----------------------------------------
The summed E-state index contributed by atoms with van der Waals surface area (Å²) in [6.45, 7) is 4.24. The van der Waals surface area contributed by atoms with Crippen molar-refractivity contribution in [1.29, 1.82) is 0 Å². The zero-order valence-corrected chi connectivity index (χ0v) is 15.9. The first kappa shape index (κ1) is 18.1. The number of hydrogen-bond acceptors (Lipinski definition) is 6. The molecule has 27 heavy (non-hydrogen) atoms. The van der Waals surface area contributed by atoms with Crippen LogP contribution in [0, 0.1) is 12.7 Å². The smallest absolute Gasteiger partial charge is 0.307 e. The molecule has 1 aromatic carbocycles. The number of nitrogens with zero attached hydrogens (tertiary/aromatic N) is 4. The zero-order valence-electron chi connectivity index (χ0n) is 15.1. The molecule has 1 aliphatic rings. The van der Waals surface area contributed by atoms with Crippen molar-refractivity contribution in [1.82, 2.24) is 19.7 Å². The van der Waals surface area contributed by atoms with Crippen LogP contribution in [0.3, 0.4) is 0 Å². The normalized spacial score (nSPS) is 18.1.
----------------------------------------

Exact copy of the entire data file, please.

The summed E-state index contributed by atoms with van der Waals surface area (Å²) in [6.45, 7) is 4.24. The van der Waals surface area contributed by atoms with Crippen molar-refractivity contribution in [1.29, 1.82) is 0 Å². The zero-order valence-corrected chi connectivity index (χ0v) is 15.9. The first kappa shape index (κ1) is 18.1. The number of hydrogen-bond acceptors (Lipinski definition) is 6. The molecule has 27 heavy (non-hydrogen) atoms. The van der Waals surface area contributed by atoms with Crippen LogP contribution in [0, 0.1) is 12.7 Å². The smallest absolute Gasteiger partial charge is 0.307 e. The molecule has 1 aromatic carbocycles. The number of nitrogens with zero attached hydrogens (tertiary/aromatic N) is 4. The zero-order valence-electron chi connectivity index (χ0n) is 15.1. The molecule has 1 aliphatic rings. The van der Waals surface area contributed by atoms with Crippen molar-refractivity contribution in [1.82, 2.24) is 19.7 Å². The van der Waals surface area contributed by atoms with Crippen LogP contribution in [0.3, 0.4) is 0 Å². The normalized spacial score (nSPS) is 18.1.